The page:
Questioning the Dream Act: A
Speaks Out Latina
By Andrea Zamudio
In a time of xenophobic explosions occurring on a number of fronts in our community, it is essential that we defend culturally relevant education, one of the critical elements that has been a catalyst for substantial change throughout history. Unfortunately, the attacks on ethnic studies are nothing new. Since the inception of this nation, one key element that has been deliberately stripped from both indigenous and African people has been the right to education that preserves one’s cultural history. If the invading Europeans truly believed that natives and Africans were savages incapable of learning, why did they feel the need to create laws that prevented enslaved Africans from learning to read or laws that forced natives to attend “Indian Schools” where they were indoctrinated with a history told from the perspective of Europeans? Both were systematic means to prevent any form of resistance.
Unfortunately, these times of hegemonic imposition are not of the past. Among many others, the enactment of the
bill banning ethnic studies, HB2281, demonstrates a continuing attack on empowering communities of color through knowledge of self and of their culture. The law bans any ethnic studies course that “promotes the overthrow of the Arizona government, promotes resentment of a particular race or class of people, [is] designed primarily for students of a particular ethnic group, or advocates ethnic solidarity instead of the treatment of pupils as individuals”. Yet one cannot avoid noticing that in no way is this law being applied equally. White culture also has specific ethnic and social roots, but since it was forcibly made the dominant norm in this country, it is not described as “ethnic”. Meanwhile, history told from a Eurocentric perspective is standardized and its biases go unquestioned. U.S.
Without the opportunity to have a more profound and equal understanding of historical facts and events, Latinos will continue to have no historical context about our struggles, or of what we rightfully should demand from this government—from requiring accurate, culturally relevant education, to a return to the original version of the federal DREAM Act, to requiring that the U.S. ends its militarization of sovereign Latin American countries. Instead, the endemic belief that we should assimilate and compromise will continue to prevail and true freedom for our families here and back home will never be realized.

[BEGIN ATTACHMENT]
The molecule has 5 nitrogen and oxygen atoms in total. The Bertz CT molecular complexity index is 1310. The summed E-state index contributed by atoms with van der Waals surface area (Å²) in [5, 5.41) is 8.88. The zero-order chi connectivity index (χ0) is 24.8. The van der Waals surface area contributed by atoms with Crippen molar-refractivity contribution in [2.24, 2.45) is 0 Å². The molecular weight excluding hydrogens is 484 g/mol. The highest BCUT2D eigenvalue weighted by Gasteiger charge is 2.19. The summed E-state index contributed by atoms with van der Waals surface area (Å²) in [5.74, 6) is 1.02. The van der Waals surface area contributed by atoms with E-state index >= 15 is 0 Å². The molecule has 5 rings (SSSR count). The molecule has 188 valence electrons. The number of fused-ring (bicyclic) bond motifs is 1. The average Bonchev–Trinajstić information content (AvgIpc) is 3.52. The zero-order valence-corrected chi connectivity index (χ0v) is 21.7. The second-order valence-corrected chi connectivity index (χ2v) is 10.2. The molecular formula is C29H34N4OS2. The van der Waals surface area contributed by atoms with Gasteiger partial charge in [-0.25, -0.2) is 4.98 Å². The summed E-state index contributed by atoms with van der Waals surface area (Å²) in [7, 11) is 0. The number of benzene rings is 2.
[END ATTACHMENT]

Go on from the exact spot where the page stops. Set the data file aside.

The mobilization of tens of thousands of young Latinos for the DREAM Act shows the potential, power, courage, and skill that we have in our community. But this movement has also revealed the limitation of our cultural awareness and knowledge of our history. Throughout the development of the DREAM movement I have seen how activists and Latino organizations have opted to take on a patriotic stance, aming to demonstrate that our communities have assimilated and will do anything for this country, even giving their lives for corporate interests as part of the military.
The irony of the almost unquestioning support for the DREAM ac—without any regard for how the military provision will militarize Latinos into low-ranking, life threatening positions—is that this same military is, in large part, the reason for why we are here as immigrants in the first place. From the Monroe Doctrine to Manifest Destiny, the
has used imperialist ideologies to justify intervention after intervention. More telling is the establishment of the School of the U.S. Americas, a military school on U.S. soil, designed specifically to train right-wing military personnel to carry out infiltration tactics, torture, and even mass executions against their own people as a means to ensure that U.S. corporations will have the opportunity to exploit the people and resources of Latin America.
From organizing a military coup to murder democratically elected Chilean President Salvador Allende in 1973, to providing the Contras in
Nicaragua with weapons—to financing the rise of Trujillo in the Dominican Republic—there are no moral limits to the sinister acts of the military. The same underlying imperialist logic that was used to invade our homelands—and that continues to covertly subvert Latin American autonomy—can be seen in the hypocritical justifications for U.S. U.S. involvement in the current wars in the Middle East and Central Asia. Can we as a community that has already endured such brutal oppression justify participating in such acts against other people of color? Can we advocate enlisting our youth to fight in the very military that bears responsibility for displacing countless Latino youth and their families?
Until our history is equally integrated into the “mainstream” history of this country, we must seek ways to create spaces within which we can educate one another on a history that has been purposefully neglected. Only this will allow us to develop the necessary cultural pride, geopolitical understanding, and respect for our ancestors that we need to demand what we deserve. The militarization of our youth in the
U.S. and of our sisters and brothers in Latin America is not justified—and in no way should we settle for anything that permits this. If the number of young Latinos that have organized for the DREAM act would demand a return to the original volunteer provision with the condition that if this was not changed they would retract their votes from the Democratic Party—-I suspect that our demands would be taken more seriously. After all, disrupting the flow of money to politicians and challenging corporate and state power is the only proven route to social progress.
Andrea Zamudio can be reached by email at firstname.lastname@example.org